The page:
REVIEW: Pride and Prejudice and Zombies: The Game

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Pride and Prejudice and Zombies: The Game

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Review by Douglas R. Burchill

Overview

The unmentionables are back, and this time it’s up to you to put them back in their graves! If you couldn’t get enough Pride and Prejudice and Zombies from the novel, do yourself a favor and check out the video-game adaptation by Freeverse, Inc. Yes, you actually get to play a katana-toting Lizzy as she traverses the English countryside, stately mansions, and trials of romance in a world beset by the unmentionables. Become a zombie-slaying machine, learning new combat techniques, and find out just what that Darcy guy’s problem is! P&P&Z: The Game is available on iPhone, iPod Touch, iPad, or any other iThingy with access to the App Store. Continue reading

REVIEW: Jane Austen (Christian Encounters Series) by Peter Leithart

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Jane Austen (Christian Encounters Series) by Peter LeithartReview by A Baja Janeite

“Neither Jane Austen nor her family could leave her characters alone.”

This is how my (now) favorite biography of Jane Austen begins. I usually skip introductions, but “Janela” is perfect-it could stand alone as an independent article. After developing that first idea, Leithart adds “we also cannot leave Jane’s characters alone”– and discusses recent fan fiction (as current as P&P and Zombies) and movie releases.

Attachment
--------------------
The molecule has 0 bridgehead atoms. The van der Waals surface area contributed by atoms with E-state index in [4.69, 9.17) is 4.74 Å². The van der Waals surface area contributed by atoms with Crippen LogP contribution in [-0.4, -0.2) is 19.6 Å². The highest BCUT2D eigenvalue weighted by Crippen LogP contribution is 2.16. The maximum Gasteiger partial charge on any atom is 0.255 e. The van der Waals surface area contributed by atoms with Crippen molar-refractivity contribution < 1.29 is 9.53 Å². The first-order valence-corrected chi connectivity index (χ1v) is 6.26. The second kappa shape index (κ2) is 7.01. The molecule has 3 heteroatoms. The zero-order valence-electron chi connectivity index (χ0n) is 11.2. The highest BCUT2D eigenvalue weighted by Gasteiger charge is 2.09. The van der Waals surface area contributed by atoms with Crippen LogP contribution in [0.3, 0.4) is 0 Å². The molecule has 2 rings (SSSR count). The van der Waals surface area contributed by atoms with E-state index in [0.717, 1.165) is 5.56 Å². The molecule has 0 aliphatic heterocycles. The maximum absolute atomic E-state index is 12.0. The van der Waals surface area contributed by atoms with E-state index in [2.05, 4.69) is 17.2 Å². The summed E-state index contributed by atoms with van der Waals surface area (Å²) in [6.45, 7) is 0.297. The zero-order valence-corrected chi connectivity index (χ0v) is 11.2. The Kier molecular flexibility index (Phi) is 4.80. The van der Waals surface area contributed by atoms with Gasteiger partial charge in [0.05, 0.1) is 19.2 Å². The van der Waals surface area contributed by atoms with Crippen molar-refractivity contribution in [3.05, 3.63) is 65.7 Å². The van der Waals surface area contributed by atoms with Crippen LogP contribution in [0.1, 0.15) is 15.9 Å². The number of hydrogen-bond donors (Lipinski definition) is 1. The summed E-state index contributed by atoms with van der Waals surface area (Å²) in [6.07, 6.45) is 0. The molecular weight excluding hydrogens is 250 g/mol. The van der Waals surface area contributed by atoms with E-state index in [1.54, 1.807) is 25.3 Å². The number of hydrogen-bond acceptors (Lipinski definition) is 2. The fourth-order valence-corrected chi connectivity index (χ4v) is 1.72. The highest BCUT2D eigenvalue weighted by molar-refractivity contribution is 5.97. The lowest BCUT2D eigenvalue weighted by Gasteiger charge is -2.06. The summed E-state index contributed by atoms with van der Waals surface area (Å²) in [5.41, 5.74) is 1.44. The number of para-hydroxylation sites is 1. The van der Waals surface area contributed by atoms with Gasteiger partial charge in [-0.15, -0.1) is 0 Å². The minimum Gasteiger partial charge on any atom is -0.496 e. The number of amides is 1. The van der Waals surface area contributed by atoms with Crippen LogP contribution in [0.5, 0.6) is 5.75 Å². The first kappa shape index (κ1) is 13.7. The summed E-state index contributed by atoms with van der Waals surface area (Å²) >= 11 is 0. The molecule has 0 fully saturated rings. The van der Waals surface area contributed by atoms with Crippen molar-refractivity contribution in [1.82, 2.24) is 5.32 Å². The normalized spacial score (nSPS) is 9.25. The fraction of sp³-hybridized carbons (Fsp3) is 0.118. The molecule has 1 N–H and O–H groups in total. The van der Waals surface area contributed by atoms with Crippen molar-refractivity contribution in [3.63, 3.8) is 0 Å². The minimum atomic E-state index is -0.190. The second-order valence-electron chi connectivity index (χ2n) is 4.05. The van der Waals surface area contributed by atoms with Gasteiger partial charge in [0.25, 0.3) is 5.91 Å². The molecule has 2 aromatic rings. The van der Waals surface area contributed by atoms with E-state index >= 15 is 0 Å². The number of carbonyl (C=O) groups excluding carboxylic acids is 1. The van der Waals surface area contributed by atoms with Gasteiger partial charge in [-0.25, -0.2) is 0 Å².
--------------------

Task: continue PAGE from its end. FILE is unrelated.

“We also cannot leave poor Jane alone,” is the final point of the introduction which explains Dr. Leithart’s desire to write another biography. His goal was to explore the various sides of Austen’s character, to give us a more complete and true Jane Austen–not a flawless Victorian domestic nor a sarcastic spinster. (Don’t jump all over me–I know that Jane lived during the Regency period, but evidently a nephew gave her a “Victorian Madonna” image.) Leithart instead compares “Jane Austen,” the author and public figure, to “Jenny Austen,” the affectionate aunt” and “imaginative, eternal child.”